Edward Everett Root Publishers Co. Ltd.
Nonsense and Mass Culture in the Nineteenth Century
Available February 2021
About this book
This rigorous wide-ranging study sheds new light on the complex social and economic history of Victorian Nonsense texts.
The work explores the role played by popular performances, periodical publications, and successful commercial enterprises in shaping the themes, tone, and appearance of the genre-defining works of Edward Lear and Lewis Carroll.
It will be of particular interest to literary scholars, social historians, and students of nineteenth-century Britain, but remains accessible to a general audience.
The five chapters discuss the origins and development of Victorian Nonsense though three stages: private interaction, public display, and commercial effort. They use in-depth case-studies to highlight Lear's and Carroll’s sensitivity to the tastes and interests of their respective audiences and to reframe the production and consumption of Nonsense as an extension of popular Victorian preoccupations and pursuits.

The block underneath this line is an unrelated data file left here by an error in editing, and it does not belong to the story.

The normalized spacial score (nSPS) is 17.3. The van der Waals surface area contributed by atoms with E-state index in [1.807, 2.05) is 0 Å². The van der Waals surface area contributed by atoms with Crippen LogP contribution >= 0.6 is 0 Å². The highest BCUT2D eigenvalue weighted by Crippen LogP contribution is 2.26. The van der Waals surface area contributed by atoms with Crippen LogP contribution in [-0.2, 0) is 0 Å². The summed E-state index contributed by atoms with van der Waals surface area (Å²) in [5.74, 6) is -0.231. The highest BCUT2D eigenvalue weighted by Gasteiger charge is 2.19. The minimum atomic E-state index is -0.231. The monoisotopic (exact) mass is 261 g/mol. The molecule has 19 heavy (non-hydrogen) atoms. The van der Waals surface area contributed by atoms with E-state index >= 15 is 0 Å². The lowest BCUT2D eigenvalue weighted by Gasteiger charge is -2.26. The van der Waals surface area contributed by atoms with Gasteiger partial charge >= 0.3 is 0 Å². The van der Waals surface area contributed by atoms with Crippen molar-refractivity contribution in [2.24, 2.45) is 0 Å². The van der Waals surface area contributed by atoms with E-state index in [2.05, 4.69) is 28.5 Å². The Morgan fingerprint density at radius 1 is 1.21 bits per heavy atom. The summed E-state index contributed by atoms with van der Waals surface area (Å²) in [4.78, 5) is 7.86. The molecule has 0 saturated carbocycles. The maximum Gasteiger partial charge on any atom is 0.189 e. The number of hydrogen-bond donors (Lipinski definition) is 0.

· Nonsense as a multi-player game
· Generational and trans-generational Nonsense
· Nonsense and the incongruity of pantomime
· Nonsense and Natural Selection
· Nonsense, exploration and travel
· Collecting Nonsense
· Nonsense and taxonomy
· Eccentricity as social capital
· Monetising popularity
Ch. 1: From Text to Performance
Ch. 2: The Lure of the Spectacular
Ch. 3: Cataloguing Strangeness
Ch. 4: Trading laughter
Ch. 5: The Nonsense Economy
About the author
Alina Ghimpu-Hague is a Victorian Studies scholar based at Royal Holloway, University of London. She mainly works on reading and readers in the nineteenth century, Victorian genre fiction, intertextuality, multimodality, and participatory culture.
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